What has it felt like to manage a business through the pandemic? I’ve been asked once or twice.
I am not sure I have ever been able to accurately describe it. I am still not sure I can. Collectively, as an industry, we have all rallied together and supported one another and so we continue to share stories and experiences along the journey. It has helped.
Currently in hotel quarantine and with time to ponder, I thought I might sit down and put some thoughts together about it. I enjoy the process of writing. It has been therapeutic to me. It continues to help me shape my approach, personally and professionally, to achieve some clarity in thought. I like to document how I think and sometimes, perhaps most importantly, it enables me to establish a position and then communicate it clearly and honestly to my staff.
I am a big believer in the power of storytelling as a tool for communication. I have an analogy for how I would describe the challenge of running a business like mine, in the current landscape. It is surfing. We aren’t all surfers, including me, but most of us Australians have spent a little bit of time around a surf beach I reckon. As a young boy I spent hours and hours in the surf. Many of our weekends and most of our family holidays were spent by the beach and in the surf. I have never been much of a standup surfer, more a bodyboarder (lazy man surfing), but either way I have learnt to watch and read the surf.
I remember reading somewhere, when describing business, how important it is to know when you are on the right wave. To capitalise on it, enjoy it in the moment, rather than looking for another one. This description feels really tangible to me. I feel like I have always been a reasonable surfer (in a business sense) and have managed to ride a few nice waves. However, when I look back, have I truly stood up and enjoyed the wave in the moment, rather than look out the back for the next wave. Not always.
When I think about the past 17 months in several industries, but certainly events, there haven’t been too many waves. A good day in the surf, like a good period in business, is where there are plenty of waves, more than there are surfers I reckon. You can catch a wave, enjoy it, and then know that when you turn and paddle back out, there will be another one shortly after. Even if there isn’t, the water is warm, the sun is out and you can enjoy the time between sets.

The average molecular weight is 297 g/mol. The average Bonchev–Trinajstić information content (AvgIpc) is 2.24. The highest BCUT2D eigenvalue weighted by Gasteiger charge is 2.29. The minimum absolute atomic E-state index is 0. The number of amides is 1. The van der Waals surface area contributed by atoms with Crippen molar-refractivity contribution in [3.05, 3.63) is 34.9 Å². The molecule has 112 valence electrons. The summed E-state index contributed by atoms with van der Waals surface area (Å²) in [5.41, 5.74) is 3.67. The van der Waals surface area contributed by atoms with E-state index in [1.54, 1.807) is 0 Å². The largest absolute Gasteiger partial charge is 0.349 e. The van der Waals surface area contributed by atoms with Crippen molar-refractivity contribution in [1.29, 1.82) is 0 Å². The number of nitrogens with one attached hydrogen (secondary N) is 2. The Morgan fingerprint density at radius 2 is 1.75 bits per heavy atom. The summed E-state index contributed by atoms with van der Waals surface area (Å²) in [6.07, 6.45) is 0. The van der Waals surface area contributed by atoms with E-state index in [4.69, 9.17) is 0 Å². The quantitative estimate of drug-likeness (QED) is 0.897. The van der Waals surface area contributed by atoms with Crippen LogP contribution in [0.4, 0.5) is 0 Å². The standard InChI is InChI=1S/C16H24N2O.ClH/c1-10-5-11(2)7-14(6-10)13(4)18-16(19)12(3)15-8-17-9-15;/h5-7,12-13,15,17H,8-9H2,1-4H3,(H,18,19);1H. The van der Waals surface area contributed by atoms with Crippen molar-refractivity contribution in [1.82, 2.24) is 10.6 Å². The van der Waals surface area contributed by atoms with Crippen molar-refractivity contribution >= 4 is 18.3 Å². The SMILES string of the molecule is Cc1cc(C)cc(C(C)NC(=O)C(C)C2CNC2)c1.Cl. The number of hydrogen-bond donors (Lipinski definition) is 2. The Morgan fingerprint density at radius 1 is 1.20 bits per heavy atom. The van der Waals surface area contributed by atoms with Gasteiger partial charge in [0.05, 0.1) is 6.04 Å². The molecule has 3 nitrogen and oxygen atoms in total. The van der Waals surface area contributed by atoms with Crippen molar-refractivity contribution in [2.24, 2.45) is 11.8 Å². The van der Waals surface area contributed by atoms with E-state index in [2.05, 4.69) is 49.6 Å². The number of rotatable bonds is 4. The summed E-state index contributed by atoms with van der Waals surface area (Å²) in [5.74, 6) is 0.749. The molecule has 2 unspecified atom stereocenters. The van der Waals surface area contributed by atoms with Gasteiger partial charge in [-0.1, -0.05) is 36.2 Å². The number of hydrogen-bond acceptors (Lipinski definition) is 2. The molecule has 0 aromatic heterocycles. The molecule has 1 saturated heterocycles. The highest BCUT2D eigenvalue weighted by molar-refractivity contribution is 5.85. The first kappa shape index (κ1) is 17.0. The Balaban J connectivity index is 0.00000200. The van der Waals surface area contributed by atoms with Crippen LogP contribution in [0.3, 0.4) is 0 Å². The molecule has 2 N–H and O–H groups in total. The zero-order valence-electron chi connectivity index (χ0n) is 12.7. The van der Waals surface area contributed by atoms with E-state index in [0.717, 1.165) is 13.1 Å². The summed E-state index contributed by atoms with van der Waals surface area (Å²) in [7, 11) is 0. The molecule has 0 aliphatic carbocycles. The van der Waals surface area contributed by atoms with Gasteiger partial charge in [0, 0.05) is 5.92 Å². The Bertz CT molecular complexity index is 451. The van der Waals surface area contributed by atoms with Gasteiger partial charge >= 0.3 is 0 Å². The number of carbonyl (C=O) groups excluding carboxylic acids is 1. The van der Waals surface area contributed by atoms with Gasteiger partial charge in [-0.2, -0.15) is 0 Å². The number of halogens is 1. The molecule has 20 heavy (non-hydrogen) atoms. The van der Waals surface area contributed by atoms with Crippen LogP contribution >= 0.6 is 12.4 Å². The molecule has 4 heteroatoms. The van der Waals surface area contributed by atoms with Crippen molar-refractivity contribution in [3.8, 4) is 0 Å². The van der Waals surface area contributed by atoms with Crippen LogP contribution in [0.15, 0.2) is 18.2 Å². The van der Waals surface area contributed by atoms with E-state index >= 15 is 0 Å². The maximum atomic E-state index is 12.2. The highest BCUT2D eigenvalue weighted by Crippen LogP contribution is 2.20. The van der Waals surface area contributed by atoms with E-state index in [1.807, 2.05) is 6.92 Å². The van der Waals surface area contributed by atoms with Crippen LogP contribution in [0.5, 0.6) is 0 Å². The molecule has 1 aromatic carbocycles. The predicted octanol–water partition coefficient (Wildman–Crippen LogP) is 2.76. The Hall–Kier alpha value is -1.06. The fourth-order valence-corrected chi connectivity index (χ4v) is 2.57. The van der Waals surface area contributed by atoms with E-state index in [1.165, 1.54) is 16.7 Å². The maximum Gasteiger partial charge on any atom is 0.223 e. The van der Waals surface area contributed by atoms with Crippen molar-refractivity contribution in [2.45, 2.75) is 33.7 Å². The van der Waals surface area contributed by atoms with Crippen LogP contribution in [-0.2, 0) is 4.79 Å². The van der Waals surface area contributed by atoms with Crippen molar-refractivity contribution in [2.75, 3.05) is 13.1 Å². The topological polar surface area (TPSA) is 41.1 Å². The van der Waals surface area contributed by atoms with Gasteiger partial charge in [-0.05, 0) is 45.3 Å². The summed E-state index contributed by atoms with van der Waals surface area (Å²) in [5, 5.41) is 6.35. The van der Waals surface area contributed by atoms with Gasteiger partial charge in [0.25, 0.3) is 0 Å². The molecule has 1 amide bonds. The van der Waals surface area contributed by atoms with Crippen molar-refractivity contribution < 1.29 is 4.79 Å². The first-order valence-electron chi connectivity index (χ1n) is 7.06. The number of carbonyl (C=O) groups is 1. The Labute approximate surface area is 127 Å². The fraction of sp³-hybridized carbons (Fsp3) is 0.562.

Right now, the water is cold, and there we are, bobbing around in the ocean, whilst the sharks circle, trying to read the swell and position ourselves for the next wave. Sometimes aimlessly, but in a bid to keep warm, we paddle around. Then we get a bit tired, so we go back to bobbing around. Then, suddenly, there is some movement. A potential wave. You scramble onto your board frantically, and you paddle to where you think you might be able to catch the wave. It is small, you already know that. On better days you know you wouldn’t even bother paddling for it. But today, in messy, choppy, on-shore conditions, you have to try and grab what you can get. The swell sort of begins to grow, it looks promising, you turn toward the shore, back to the wave, and paddle and kick like mad, you put your head down and grit your teeth, throwing everything you have at it. The wave continues to roll and then the promise turns to despair, again, as you roll off the back of it. You watch the wave carry on to the beach and in hindsight you wonder why you spent so much energy trying to attack a wave which was barely there. Another opportunity proves fruitless. It’s a desperate day.
Despite the poor conditions there are plenty of surfers in the water here at your break. Usually they are at another beach enjoying their own break, but when the waves aren’t breaking elsewhere, they are here. You look each other in the eye, weary and a bit tired, a half-grin through chattering teeth, the wetsuit not quite sheltering you from the cold like it usually does. You are both surfers, so you have an inherent understanding, and an enthusiasm for what you do and love. But it’s competitive, because the conditions are near impossible to read. There is little to no consistency and you want to ensure that, somehow, when that wave comes, you can catch it.
After a long session without reward, you are growing tired. The cold is setting in. Even on the cold days, usually, you have mates you are surfing with. The conditions might not always be perfect but whilst you bob around, you can tell the stories of the big wave days, which keep you warm, and motivated. But many of them have given it away. They have moved to another beach, or to another sport or pastime. Some have suffered a fate more grim.
In the water I have never been much of a swimmer, in terms of speed. But I have stamina, strength and a decent set of lungs. As a swimmer I make a good survivor. It’s a relevant way to describe my business sitting in the surf. It has been built to survive. I have always been quite capable of reading the waves and I have a surfboard which is generally good for most conditions. I have been able to position myself for the right wave, or to choose to miss a wave because it would close out. I also generally choose wisely when I pull out of a wave, recognising an impending wipeout.
In the current conditions it is near impossible to read the surf. It doesn’t matter what surfboard you are using – short, long, fast, slow. And my patience, like my wetsuit… is wearing thin. On a good day surfing, like being on events, it can be exhilarating. Without the waves, you question the purpose. I like the water but it might be time to put the surfboard away for a while and try and find some warmer water.